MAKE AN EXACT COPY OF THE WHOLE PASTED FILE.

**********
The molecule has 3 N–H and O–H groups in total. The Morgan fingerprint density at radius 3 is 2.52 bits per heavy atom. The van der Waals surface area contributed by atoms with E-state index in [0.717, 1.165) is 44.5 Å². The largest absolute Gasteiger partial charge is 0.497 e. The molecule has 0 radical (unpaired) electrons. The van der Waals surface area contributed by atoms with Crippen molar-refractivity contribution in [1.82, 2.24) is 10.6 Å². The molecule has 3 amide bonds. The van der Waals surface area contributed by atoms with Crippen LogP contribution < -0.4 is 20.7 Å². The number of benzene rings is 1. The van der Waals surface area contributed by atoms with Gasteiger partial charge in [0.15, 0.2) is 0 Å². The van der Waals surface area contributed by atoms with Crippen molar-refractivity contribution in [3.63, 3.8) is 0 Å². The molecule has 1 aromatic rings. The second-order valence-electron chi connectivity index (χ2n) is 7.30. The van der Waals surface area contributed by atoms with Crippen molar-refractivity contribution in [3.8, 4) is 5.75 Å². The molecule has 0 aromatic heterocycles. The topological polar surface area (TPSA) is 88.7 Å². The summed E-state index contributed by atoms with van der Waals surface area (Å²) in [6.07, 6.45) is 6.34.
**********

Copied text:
The molecule has 3 N–H and O–H groups in total. The Morgan fingerprint density at radius 3 is 2.52 bits per heavy atom. The van der Waals surface area contributed by atoms with E-state index in [0.717, 1.165) is 44.5 Å². The largest absolute Gasteiger partial charge is 0.497 e. The molecule has 0 radical (unpaired) electrons. The van der Waals surface area contributed by atoms with Crippen molar-refractivity contribution in [1.82, 2.24) is 10.6 Å². The molecule has 3 amide bonds. The van der Waals surface area contributed by atoms with Crippen LogP contribution < -0.4 is 20.7 Å². The number of benzene rings is 1. The van der Waals surface area contributed by atoms with Gasteiger partial charge in [0.15, 0.2) is 0 Å². The van der Waals surface area contributed by atoms with Crippen molar-refractivity contribution in [3.63, 3.8) is 0 Å². The molecule has 1 aromatic rings. The second-order valence-electron chi connectivity index (χ2n) is 7.30. The van der Waals surface area contributed by atoms with Crippen molar-refractivity contribution in [3.8, 4) is 5.75 Å². The molecule has 0 aromatic heterocycles. The topological polar surface area (TPSA) is 88.7 Å². The summed E-state index contributed by atoms with van der Waals surface area (Å²) in [6.07, 6.45) is 6.34.